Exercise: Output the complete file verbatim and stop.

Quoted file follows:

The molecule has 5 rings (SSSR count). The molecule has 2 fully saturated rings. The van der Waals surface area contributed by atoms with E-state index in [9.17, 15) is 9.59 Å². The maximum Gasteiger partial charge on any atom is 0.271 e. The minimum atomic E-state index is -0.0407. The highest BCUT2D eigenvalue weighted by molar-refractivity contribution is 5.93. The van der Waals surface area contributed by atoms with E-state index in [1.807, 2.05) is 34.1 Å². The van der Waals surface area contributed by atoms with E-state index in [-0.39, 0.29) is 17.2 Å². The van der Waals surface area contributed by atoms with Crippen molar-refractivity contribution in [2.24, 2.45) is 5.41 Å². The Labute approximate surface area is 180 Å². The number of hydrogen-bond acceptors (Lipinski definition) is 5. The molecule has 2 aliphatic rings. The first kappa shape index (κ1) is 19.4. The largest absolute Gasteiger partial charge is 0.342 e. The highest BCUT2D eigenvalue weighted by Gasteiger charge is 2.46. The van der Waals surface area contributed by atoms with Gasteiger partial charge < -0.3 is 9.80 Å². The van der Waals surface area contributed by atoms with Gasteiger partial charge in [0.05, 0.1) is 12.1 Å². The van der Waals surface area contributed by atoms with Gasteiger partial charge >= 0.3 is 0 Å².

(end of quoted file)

The molecule has 5 rings (SSSR count). The molecule has 2 fully saturated rings. The van der Waals surface area contributed by atoms with E-state index in [9.17, 15) is 9.59 Å². The maximum Gasteiger partial charge on any atom is 0.271 e. The minimum atomic E-state index is -0.0407. The highest BCUT2D eigenvalue weighted by molar-refractivity contribution is 5.93. The van der Waals surface area contributed by atoms with E-state index in [1.807, 2.05) is 34.1 Å². The van der Waals surface area contributed by atoms with E-state index in [-0.39, 0.29) is 17.2 Å². The van der Waals surface area contributed by atoms with Crippen molar-refractivity contribution in [2.24, 2.45) is 5.41 Å². The Labute approximate surface area is 180 Å². The number of hydrogen-bond acceptors (Lipinski definition) is 5. The molecule has 2 aliphatic rings. The first kappa shape index (κ1) is 19.4. The largest absolute Gasteiger partial charge is 0.342 e. The highest BCUT2D eigenvalue weighted by Gasteiger charge is 2.46. The van der Waals surface area contributed by atoms with Gasteiger partial charge < -0.3 is 9.80 Å². The van der Waals surface area contributed by atoms with Gasteiger partial charge in [0.05, 0.1) is 12.1 Å². The van der Waals surface area contributed by atoms with Gasteiger partial charge >= 0.3 is 0 Å².